The average (arithmetic mean) of the $11$ numbers in a list is $14$. If the average of $9$ of the numbers in the list is $9$, what is the average of the other $2$ numbers?

So, you were trying to be a good test taker and practice for the GRE with PowerPrep online. Buuuut then you had some questions about the quant section—specifically question 20 of the second Quantitative section of Practice Test 1. Those questions testing our knowledge of **Numerical Methods for Describing Data** can be kind of tricky, but never fear, PrepScholar has got your back!

## Survey the Question

Let’s search the problem for clues as to what it will be testing, as this will help shift our minds to think about what type of math knowledge we’ll use to solve this question. Pay attention to any words that sound math-specific and anything special about what the numbers look like, and mark them on our paper.

The question revolves around the **average** of a list of numbers, so it likely tests our **Numerical Methods for Describing Data** math skill. Let’s keep what we’ve learned about this skill at the tip of our minds as we approach this question.

## What Do We Know?

Let’s carefully read through the question and make a list of the things that we know.

- The average of $11$ numbers is $14$
- The average of $9$ of these numbers is $9$
- We want to know the average of the other $2$ numbers

## Develop a Plan

The question asks about averages, so let’s start by recalling our equation for calculating the average of a group of numbers.

$$\Average = {\Sum \of \Values}/{\Number \of \Values}$$

So for example, if the sum of $10$ numbers is $200$, then the average of those $10$ numbers is $200/10$, or $20$. Viewed a slightly different way, if the average of $10$ numbers is $20$, then the sum of those $10$ numbers is $200$. **We should keep our minds flexible when it comes to sums and averages. Some questions it’ll be easier to work with sums, whereas for other questions it’ll be easier to work with averages**.

Questions that give us an average of a set of numbers and an average of a subset of the bigger set of numbers tend to be easier to solve if we think of sums instead of averages for those numbers. Here, we know that if we have the sum of the “other $2$ numbers,” then we could just divide that sum by $2$ to get the average of those $2$ numbers. And if we look closely, we have enough information to figure out the sum of the other $2$ numbers, since:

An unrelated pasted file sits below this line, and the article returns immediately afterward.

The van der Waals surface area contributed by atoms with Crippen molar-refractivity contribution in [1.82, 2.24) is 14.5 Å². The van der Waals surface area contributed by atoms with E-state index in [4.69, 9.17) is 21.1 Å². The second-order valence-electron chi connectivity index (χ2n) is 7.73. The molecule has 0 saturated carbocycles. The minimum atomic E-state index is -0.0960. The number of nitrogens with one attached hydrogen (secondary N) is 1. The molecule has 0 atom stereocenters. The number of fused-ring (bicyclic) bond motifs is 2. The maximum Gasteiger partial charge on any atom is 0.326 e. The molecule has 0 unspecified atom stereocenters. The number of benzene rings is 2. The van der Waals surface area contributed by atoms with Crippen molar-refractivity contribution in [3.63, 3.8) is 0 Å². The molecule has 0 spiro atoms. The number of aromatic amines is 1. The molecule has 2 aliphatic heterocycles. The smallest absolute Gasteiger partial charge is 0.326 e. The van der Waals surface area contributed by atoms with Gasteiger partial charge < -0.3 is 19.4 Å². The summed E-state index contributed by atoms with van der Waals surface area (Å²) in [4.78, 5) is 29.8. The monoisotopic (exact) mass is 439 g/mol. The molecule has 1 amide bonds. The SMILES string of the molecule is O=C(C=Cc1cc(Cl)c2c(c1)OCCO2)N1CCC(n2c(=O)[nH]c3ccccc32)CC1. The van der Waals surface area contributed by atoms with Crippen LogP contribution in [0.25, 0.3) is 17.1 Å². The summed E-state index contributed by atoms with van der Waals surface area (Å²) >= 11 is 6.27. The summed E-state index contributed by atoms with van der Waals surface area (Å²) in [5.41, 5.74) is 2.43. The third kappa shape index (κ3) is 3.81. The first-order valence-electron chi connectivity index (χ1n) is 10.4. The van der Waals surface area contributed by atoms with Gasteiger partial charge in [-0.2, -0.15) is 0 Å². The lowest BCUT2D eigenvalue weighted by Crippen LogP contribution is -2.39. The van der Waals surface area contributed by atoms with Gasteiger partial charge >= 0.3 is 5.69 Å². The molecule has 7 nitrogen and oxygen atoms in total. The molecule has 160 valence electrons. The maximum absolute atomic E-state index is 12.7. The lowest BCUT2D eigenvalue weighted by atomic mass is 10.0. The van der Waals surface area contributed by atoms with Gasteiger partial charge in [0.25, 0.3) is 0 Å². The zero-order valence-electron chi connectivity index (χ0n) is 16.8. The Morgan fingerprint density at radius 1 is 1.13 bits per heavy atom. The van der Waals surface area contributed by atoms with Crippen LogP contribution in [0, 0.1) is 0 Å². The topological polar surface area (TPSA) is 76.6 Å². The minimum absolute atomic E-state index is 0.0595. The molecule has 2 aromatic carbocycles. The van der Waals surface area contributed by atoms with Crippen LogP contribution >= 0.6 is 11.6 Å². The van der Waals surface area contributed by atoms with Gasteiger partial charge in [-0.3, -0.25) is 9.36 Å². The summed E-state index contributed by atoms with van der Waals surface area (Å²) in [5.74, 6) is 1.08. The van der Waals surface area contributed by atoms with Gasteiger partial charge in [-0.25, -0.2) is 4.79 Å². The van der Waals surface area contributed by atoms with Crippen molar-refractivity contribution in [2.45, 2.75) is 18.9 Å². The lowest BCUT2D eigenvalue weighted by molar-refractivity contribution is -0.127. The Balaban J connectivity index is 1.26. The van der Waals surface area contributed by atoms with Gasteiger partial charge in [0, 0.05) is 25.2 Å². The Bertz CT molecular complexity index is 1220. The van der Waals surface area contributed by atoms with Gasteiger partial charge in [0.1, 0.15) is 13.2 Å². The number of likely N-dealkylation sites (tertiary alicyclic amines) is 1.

$$\Sum \of 9 \Numbers + \Sum \of \Other 2 \Numbers = \Sum \of 11 \Numbers$$

From our equation with sum and average, we know that the sum of a set of numbers is the number of values multiplied by the average. So from this we get:

$$\Sum \of 9 \Numbers = \;9·9 \;\;= 81$$

$$\;\Sum \of 11 \Numbers = 11·14 = 154$$

Let’s use these two sums to find the sum, and then the average, of the other $2$ numbers.

## Solve the Question

So if all $11$ numbers sum up to $154$ and $9$ of the numbers sum up to $81$, then the other $2$ numbers must add up to the difference between these two sums:

$$\Sum \of \Other 2 \Numbers = 154-81=73$$

And if the two numbers have a sum of $73$, then their average must be $73/2=36.5$. So **the correct answer is $36.5$**.

## What Did We Learn

For questions involving averages, we need to keep our minds flexible. There’s a good probability that the question might be more easily solved if we convert the averages to sums. Let’s remember that just because a question is worded a certain way, that doesn’t pigeonhole us into only being able to think of the question that way.

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